A serious illness diagnosis is extremely difficult for you and your family. It can be easy to forget the practical aspects of what may lie ahead. However, estate planning and sorting out your affairs gives you and your family peace of mind and time to focus on more important things.
Here are five things to think about:
1. Do I have a will?
It is vitally important to have an up-to-date will in place in case the worst happens.
A will allows you to:
• specify who will inherit your assets,
• appoint executors of your choosing to take control of your estate after your death, and
• express your wishes for the funeral.
A will can also help ensure payment of tax on your death is minimised, a crucial element of estate planning.
Putting a will in place (or updating it) will give those left behind comfort that your wishes are being followed. It also helps to avoid disputes.
Make sure close family members, and particularly your executors, know you have a will and know where the original document is kept.
2. Do I have a power of attorney?
Granting a power of attorney allows you to appoint someone you trust to make decisions on your behalf in the event that you are still alive but can’t manage your own affairs.
It’s important to grant a power of attorney as early as possible to avoid any dispute about your capacity to grant it. Once the power of attorney has been signed and registered, it can be set to one side and will only become effective if it is required. Think of it as an insurance policy.
If you lost the capacity to act without having been granted a power of attorney and decisions had to be made about your property, finances or welfare, family or friends may have to apply to the court for a guardianship order. This is a lengthy, complicated and expensive process — best avoided, if possible!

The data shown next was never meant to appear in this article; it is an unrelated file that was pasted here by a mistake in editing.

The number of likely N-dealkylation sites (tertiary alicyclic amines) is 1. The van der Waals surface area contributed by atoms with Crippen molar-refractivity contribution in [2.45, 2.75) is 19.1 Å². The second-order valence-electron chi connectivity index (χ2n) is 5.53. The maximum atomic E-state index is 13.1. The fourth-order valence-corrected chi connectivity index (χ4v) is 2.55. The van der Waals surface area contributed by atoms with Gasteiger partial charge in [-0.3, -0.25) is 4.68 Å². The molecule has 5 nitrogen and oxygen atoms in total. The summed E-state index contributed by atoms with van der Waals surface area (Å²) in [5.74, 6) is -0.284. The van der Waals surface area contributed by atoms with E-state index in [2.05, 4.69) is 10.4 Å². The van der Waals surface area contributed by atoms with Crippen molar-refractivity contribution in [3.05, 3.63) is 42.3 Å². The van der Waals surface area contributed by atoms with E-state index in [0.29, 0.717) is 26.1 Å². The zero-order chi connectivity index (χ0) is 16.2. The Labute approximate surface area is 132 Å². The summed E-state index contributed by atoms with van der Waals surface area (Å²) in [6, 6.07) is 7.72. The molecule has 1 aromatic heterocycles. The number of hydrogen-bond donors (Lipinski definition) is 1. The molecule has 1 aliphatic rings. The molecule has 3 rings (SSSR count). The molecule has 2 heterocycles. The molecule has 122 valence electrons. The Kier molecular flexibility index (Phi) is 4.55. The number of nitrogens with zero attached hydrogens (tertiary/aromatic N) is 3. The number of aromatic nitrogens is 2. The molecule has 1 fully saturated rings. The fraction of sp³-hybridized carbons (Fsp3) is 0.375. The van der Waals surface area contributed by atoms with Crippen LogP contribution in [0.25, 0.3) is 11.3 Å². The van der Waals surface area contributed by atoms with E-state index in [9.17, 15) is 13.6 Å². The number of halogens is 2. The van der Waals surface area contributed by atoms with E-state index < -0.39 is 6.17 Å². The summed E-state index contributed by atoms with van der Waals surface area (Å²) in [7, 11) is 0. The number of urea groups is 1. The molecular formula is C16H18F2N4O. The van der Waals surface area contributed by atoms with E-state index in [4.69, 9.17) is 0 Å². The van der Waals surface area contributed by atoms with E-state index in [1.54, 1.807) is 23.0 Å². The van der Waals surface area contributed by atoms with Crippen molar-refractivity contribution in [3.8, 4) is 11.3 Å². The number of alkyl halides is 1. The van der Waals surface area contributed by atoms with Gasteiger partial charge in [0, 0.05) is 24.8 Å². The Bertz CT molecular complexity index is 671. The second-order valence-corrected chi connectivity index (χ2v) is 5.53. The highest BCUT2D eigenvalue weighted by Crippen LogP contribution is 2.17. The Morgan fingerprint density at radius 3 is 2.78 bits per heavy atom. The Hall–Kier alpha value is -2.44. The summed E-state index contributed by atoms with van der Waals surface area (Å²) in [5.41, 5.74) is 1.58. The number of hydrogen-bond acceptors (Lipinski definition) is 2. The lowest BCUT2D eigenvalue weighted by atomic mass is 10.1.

You may be interested in our blog post Do I Need a Power of Attorney?
3. Can estate planning help me save tax?
Could you minimise the tax payable on your death? This would maximise the estate you leave to your family, friends or chosen charities.
Tax planning can include:
• making use of the allowances you have,
• gifting assets to friends or family, or
• investing in suitable financial products.
4. Do I have a living will?
A living will seeks to give or refuse consent to future medical or other health-care treatment. It is not a will in the conventional sense, as it is used during your lifetime. It doesn’t deal with any of your items of property, so won’t have an effect on estate planning. It’s still well worth thinking about while you’re sorting out your paperwork.
There’s no legal authority about whether living wills are binding in Scotland. However, cases and legislation in the rest of the UK suggest these documents are an accepted way for patients to provide their views in advance.
5. Do I have a list of my assets?
A list would be very helpful for your executors or attorneys in the event of your death or incapacity. It should include details of all accounts, policies and reference numbers, with approximate values. This will stop any assets from being missed and make things easier for whoever is appointed to deal with your affairs.
In this age of technology, it can also be useful to discuss your digital assets with close family members. (See also the Guardian’s recent article “What happens to our data when we die”.)